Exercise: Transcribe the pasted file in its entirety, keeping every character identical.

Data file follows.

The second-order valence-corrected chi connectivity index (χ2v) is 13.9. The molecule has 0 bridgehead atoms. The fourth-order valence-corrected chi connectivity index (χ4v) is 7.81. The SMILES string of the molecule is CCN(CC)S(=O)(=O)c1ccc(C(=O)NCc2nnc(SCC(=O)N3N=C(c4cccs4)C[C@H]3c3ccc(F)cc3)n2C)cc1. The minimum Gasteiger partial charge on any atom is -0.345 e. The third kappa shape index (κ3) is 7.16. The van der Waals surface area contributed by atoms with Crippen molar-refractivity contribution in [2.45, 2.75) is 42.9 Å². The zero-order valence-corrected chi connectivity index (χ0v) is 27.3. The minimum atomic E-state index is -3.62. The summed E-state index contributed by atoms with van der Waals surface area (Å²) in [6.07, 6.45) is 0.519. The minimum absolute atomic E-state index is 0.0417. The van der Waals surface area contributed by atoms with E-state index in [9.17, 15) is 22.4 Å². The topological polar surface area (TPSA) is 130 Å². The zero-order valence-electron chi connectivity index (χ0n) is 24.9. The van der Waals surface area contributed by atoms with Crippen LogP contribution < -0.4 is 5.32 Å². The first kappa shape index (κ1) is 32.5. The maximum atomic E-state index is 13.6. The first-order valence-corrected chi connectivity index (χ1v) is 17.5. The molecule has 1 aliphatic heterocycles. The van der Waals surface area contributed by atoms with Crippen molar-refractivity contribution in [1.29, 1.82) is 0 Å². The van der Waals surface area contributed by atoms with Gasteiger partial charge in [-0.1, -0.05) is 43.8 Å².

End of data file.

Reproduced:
The second-order valence-corrected chi connectivity index (χ2v) is 13.9. The molecule has 0 bridgehead atoms. The fourth-order valence-corrected chi connectivity index (χ4v) is 7.81. The SMILES string of the molecule is CCN(CC)S(=O)(=O)c1ccc(C(=O)NCc2nnc(SCC(=O)N3N=C(c4cccs4)C[C@H]3c3ccc(F)cc3)n2C)cc1. The minimum Gasteiger partial charge on any atom is -0.345 e. The third kappa shape index (κ3) is 7.16. The van der Waals surface area contributed by atoms with Crippen molar-refractivity contribution in [2.45, 2.75) is 42.9 Å². The zero-order valence-corrected chi connectivity index (χ0v) is 27.3. The minimum atomic E-state index is -3.62. The summed E-state index contributed by atoms with van der Waals surface area (Å²) in [6.07, 6.45) is 0.519. The minimum absolute atomic E-state index is 0.0417. The van der Waals surface area contributed by atoms with E-state index in [9.17, 15) is 22.4 Å². The topological polar surface area (TPSA) is 130 Å². The zero-order valence-electron chi connectivity index (χ0n) is 24.9. The van der Waals surface area contributed by atoms with Crippen LogP contribution < -0.4 is 5.32 Å². The first kappa shape index (κ1) is 32.5. The maximum atomic E-state index is 13.6. The first-order valence-corrected chi connectivity index (χ1v) is 17.5. The molecule has 1 aliphatic heterocycles. The van der Waals surface area contributed by atoms with Crippen molar-refractivity contribution in [1.29, 1.82) is 0 Å². The van der Waals surface area contributed by atoms with Gasteiger partial charge in [-0.1, -0.05) is 43.8 Å².